Physicians: Abandoning medical records can get you in trouble

The Florida Board of Medicine recently announced that there has been an increase in the number of reports concerning abandoned medical records. Physicians are either closing or relocating their practices and no longer caring for a certain population of patients.

Although there are rules and statutes in place that govern the amount of time physicians must retain medical records, many are failing to abide. As a result, they can face disciplinary action.

Rule 64B8-10.002., sets forth standards which, if not met, will constitute a violation of Section 456.058, Florida Statutes, and will subject the physician to disciplinary proceedings by the Department of Health. Physicians should retain records as long as needed, not only to serve and protect patients, but also to protect themselves against adverse actions.

If you close or relocate your practice, patients must be notified through the publication of an announcement in the newspaper of greatest general circulation in each county in which the physician practices or practiced and in a local newspaper that serves the immediate practice area. The notice must be published once a week for four consecutive weeks and it must include an address at which the records can be obtained. In addition, although not required, physicians might consider posting a notice in their office in the weeks leading up to a move.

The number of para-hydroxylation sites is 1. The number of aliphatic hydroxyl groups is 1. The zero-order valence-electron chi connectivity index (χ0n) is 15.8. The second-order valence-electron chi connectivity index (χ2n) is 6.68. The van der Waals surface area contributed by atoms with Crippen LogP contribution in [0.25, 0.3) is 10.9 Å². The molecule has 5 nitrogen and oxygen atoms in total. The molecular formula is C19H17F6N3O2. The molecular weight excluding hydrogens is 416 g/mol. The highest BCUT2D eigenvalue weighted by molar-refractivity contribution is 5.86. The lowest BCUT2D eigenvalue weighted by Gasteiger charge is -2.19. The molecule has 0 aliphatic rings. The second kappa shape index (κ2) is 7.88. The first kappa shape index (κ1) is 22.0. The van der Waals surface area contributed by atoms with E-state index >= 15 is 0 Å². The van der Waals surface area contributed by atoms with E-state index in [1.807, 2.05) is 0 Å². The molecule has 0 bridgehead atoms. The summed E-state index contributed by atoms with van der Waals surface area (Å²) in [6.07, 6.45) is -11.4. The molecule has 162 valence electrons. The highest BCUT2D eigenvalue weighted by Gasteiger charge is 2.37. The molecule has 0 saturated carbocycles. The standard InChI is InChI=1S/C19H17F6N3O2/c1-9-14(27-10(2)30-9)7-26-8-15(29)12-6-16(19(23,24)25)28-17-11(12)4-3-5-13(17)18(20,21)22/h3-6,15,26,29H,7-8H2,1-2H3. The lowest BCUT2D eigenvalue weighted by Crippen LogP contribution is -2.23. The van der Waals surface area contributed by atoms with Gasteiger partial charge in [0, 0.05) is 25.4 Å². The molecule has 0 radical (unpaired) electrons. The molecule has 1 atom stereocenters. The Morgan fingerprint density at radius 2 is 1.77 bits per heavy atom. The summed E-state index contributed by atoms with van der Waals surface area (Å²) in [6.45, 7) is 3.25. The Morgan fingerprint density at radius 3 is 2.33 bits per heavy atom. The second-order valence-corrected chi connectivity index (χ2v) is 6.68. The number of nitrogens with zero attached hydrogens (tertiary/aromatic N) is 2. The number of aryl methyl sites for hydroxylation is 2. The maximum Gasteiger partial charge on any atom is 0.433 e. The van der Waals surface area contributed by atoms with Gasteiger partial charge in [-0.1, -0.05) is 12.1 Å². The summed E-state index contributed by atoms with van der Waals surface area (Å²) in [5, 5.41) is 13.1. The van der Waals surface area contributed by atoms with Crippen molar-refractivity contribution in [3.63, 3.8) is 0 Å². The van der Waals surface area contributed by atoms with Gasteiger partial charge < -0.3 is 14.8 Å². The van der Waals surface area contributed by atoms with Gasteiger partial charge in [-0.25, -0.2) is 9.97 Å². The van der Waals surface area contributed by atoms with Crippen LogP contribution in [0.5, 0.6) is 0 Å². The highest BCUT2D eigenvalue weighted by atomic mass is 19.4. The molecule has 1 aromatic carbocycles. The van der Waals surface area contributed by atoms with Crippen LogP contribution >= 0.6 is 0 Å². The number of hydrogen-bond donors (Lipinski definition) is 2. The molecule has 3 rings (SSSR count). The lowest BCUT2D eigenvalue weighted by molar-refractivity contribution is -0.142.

If a physician is deceased, the medical records must be retained by the executor, administrator, personal representative or survivor of the physician for a period of at least two years from the time of death. If a physician relocates, medical records must be retained for a period of at least five years from the last patient contact.

Physicians should retain such records not only for their patients, but to protect themselves should they become the target of malpractice litigation.

The Health Law Offices of Anthony C. Vitale represents and defends healthcare professionals facing licensing disciplinary actions. We can assist clients with negotiations, attend settlement conferences and find ways to mitigate damage.

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The Health Law Offices of Anthony C. Vitale